Difficulties appeared immediately. “Before the examination of candidates occurred, it becomes apparent that the result of a high school for girls would be very different from that of the high school for boys; and that, if continued upon the scale of time and studies which the original project embraced, the expense would be insupportable, and the effect upon the common schools positively injurious.

“Instead of go candidates, the highest number that had ever offered in one year for the school for boys, it was ascertained that nearly three hundred would be presented for the high school for girls . ... and it was evident that either two high schools for girls must be established the first year, or that more than one-half of the candidates must be rejected.”

Two hundred and eighty-six candidates presented themselves, and an arbitrary system was adopted to keep all but 130 out. “ The girls admitted were the élite of the grammar schools, and were among the most ambitious and highly educated of them, and of private schools, from which a majority of those admitted were derived.

“ It was impossible that such a school should not be highly advantageous to the few who enjoyed its benefits."

After six months' existence of the school, an alarming report was sent to the school committee to the effect that aç. cording to the best calculations, the number of candidates for admission at the next examination would be 427.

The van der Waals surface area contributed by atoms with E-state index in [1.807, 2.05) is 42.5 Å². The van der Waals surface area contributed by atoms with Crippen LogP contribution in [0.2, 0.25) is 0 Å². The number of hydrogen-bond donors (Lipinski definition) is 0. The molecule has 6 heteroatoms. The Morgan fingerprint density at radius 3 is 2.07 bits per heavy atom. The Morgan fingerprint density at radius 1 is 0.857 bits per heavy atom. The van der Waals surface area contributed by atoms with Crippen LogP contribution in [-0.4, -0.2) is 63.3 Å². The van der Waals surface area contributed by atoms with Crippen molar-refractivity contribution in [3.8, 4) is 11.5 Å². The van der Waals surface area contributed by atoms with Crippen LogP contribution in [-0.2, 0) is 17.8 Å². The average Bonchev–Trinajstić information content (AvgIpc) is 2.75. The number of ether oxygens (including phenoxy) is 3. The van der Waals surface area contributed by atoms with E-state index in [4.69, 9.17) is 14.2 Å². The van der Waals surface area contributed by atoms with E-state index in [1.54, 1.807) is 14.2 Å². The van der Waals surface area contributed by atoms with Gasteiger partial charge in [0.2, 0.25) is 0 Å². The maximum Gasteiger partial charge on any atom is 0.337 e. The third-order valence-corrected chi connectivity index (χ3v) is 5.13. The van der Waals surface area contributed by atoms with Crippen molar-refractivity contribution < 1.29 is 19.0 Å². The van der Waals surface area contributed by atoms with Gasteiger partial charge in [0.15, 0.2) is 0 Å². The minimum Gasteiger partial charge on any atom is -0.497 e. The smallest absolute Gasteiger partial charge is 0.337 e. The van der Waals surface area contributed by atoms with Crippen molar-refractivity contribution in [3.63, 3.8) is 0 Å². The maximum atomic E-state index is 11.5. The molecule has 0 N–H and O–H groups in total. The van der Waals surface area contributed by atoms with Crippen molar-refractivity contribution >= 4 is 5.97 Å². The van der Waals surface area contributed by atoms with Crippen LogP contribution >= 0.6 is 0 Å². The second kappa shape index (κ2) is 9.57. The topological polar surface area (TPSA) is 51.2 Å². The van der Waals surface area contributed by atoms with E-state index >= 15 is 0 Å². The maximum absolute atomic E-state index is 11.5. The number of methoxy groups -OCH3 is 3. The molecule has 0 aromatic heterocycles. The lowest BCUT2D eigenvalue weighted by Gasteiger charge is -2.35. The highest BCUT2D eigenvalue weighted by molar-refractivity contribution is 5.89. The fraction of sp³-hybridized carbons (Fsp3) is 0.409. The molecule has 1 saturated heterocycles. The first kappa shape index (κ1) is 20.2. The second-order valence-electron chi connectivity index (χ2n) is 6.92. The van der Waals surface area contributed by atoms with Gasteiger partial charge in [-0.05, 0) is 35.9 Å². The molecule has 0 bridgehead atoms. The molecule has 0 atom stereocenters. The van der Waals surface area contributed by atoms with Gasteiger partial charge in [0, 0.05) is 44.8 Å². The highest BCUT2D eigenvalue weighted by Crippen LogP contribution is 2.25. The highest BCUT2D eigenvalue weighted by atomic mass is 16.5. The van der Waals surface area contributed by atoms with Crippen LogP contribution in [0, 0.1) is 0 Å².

Mr. Quincy notes that “the school was chiefly for the advantage of the few and not for the many, and those, also, the prosperous few," and he regards with evident apprehension this large number of girls “to whom a high classical education (though Greek and Latin were excluded) was extremely attractive."

“ Again this experiment showed that in the school for boys the number of scholars diminished every year, whereas of all those who entered this high school for girls, not one, during the eighteen months that it was in operation, voluntarily quitted it ; and there was no reason for believing that any one admitted to the school would voluntarily quit it for the whole three years, except in case of marriage.

“ It was apparent to all who contemplated the subject disinterestedly, that the continuance of this school would involve an amount of expense unprecedented and unnecessary, since the same course of study could be introduced into the grammar schools.

“To meet the exigency many schemes were proposed, the principal being that the age of admission should be fourteen instead of eleven, and no female to be admitted after the age of sixteen ; that the requisitions for admission should be raised ; and that the school should be only for one year instead of three.

“ These modifications, in which the school committee and city council generally concurred, so greatly diminished the advantages which the original plan proposed, that much of the interest which its creation excited was also diminished. The school, however, was permitted to continue, subject to this modification, until November 27, when a committee was raised to consider the expediency of continuing it, which, on December it, following, reported 'that it was expedient to continue it.'